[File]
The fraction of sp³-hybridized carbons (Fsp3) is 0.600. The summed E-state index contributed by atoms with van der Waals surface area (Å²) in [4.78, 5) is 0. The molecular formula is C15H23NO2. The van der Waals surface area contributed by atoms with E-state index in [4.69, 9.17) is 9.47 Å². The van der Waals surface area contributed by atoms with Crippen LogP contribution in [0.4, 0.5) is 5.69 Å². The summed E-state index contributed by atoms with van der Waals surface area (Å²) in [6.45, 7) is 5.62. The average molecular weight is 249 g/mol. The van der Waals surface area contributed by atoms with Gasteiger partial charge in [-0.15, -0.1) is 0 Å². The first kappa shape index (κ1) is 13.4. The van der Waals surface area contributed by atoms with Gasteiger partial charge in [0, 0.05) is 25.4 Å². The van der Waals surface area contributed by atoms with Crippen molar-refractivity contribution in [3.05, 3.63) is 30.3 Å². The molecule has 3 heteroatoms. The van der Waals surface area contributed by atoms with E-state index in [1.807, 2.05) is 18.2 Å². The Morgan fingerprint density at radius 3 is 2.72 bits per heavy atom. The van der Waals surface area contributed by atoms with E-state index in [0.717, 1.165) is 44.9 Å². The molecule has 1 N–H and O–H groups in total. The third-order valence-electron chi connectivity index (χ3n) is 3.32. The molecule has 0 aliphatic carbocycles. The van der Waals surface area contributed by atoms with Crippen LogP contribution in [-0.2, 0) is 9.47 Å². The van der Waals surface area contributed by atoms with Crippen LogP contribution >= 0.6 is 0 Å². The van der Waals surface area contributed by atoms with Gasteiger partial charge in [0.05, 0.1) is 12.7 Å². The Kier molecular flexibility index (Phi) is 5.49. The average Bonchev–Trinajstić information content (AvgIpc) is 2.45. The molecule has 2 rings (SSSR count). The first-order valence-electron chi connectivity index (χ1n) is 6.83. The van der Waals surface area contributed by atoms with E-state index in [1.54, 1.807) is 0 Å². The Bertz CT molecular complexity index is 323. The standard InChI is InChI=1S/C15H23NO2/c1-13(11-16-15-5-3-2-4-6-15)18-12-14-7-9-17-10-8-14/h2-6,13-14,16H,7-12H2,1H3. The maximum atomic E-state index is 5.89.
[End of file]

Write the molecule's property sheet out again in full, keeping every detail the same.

The fraction of sp³-hybridized carbons (Fsp3) is 0.600. The summed E-state index contributed by atoms with van der Waals surface area (Å²) in [4.78, 5) is 0. The molecular formula is C15H23NO2. The van der Waals surface area contributed by atoms with E-state index in [4.69, 9.17) is 9.47 Å². The van der Waals surface area contributed by atoms with Crippen LogP contribution in [0.4, 0.5) is 5.69 Å². The summed E-state index contributed by atoms with van der Waals surface area (Å²) in [6.45, 7) is 5.62. The average molecular weight is 249 g/mol. The van der Waals surface area contributed by atoms with Gasteiger partial charge in [-0.15, -0.1) is 0 Å². The first kappa shape index (κ1) is 13.4. The van der Waals surface area contributed by atoms with Gasteiger partial charge in [0, 0.05) is 25.4 Å². The van der Waals surface area contributed by atoms with Crippen molar-refractivity contribution in [3.05, 3.63) is 30.3 Å². The molecule has 3 heteroatoms. The van der Waals surface area contributed by atoms with E-state index in [1.807, 2.05) is 18.2 Å². The Morgan fingerprint density at radius 3 is 2.72 bits per heavy atom. The van der Waals surface area contributed by atoms with E-state index in [0.717, 1.165) is 44.9 Å². The molecule has 1 N–H and O–H groups in total. The third-order valence-electron chi connectivity index (χ3n) is 3.32. The molecule has 0 aliphatic carbocycles. The van der Waals surface area contributed by atoms with Crippen LogP contribution in [-0.2, 0) is 9.47 Å². The van der Waals surface area contributed by atoms with Crippen LogP contribution >= 0.6 is 0 Å². The van der Waals surface area contributed by atoms with Gasteiger partial charge in [0.05, 0.1) is 12.7 Å². The Kier molecular flexibility index (Phi) is 5.49. The average Bonchev–Trinajstić information content (AvgIpc) is 2.45. The molecule has 2 rings (SSSR count). The first-order valence-electron chi connectivity index (χ1n) is 6.83. The van der Waals surface area contributed by atoms with E-state index in [1.54, 1.807) is 0 Å². The Bertz CT molecular complexity index is 323. The standard InChI is InChI=1S/C15H23NO2/c1-13(11-16-15-5-3-2-4-6-15)18-12-14-7-9-17-10-8-14/h2-6,13-14,16H,7-12H2,1H3. The maximum atomic E-state index is 5.89.